A recent report from the Congressional Budget Office details pricing and spending trends for prescription drugs. Of particular interest are pricing changes for brand-name prescription drugs in Medicare Part D.
Some key findings from the report include:
- From 2009 to 2018, the average net price (which is the cost after discounts and rebates given to private insurers and federal programs) of brand-name prescription drugs increased from $149 to $353 in Medicare Part D
- Over the same period, the average price for generic drugs in Medicare Part D fell
- Per enrollee use of prescription drugs increased from an average of 48 prescriptions per year in 2009 to 54 in 2018 in Medicare Part D
- The share of prescriptions for generic drugs increased from 72% in 2009 to 90% in 2018 in Medicare Part D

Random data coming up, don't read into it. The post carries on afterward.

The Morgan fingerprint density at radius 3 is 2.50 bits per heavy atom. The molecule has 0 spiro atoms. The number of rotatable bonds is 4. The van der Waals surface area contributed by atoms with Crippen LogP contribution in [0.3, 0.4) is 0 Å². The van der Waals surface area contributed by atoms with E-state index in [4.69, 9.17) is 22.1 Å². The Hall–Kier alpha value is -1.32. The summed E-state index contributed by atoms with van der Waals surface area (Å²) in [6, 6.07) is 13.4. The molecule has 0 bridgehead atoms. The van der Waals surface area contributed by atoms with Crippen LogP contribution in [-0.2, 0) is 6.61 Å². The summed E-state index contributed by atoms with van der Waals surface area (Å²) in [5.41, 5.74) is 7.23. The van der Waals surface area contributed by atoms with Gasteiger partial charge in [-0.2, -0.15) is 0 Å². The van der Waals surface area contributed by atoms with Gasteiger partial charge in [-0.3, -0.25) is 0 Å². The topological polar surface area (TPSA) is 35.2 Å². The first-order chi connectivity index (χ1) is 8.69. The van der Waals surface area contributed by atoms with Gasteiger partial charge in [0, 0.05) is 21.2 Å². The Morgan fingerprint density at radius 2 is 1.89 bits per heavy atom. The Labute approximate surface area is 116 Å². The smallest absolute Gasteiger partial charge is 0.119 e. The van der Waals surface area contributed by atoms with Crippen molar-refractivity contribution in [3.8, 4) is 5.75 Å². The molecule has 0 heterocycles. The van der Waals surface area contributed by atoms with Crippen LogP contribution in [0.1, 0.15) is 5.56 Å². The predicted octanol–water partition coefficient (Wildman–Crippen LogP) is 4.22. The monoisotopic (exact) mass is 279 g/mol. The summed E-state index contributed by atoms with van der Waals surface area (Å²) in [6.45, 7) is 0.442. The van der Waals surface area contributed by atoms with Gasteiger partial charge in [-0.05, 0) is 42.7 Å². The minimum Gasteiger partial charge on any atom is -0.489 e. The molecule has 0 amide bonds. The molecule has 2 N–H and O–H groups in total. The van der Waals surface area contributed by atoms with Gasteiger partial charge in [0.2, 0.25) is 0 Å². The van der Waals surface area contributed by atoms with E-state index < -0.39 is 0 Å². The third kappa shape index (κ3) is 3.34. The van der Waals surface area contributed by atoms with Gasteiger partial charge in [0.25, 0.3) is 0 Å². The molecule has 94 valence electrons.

Congress is seeking to address the issue of rising prices for brand-name prescription drugs. Possible solutions include allowing Medicare to negotiate prices for some expensive drugs, forcing drug makers to issue rebates if their prices rise quicker than inflation, establishing an out-of-pocket spending cap for seniors, and implementing a cap on the cost of insulin. It is unclear if any of these measures will be signed into law.
To view the complete report on prescription drugs from the Congressional Budget Office, visit https://www.cbo.gov/publication/57050.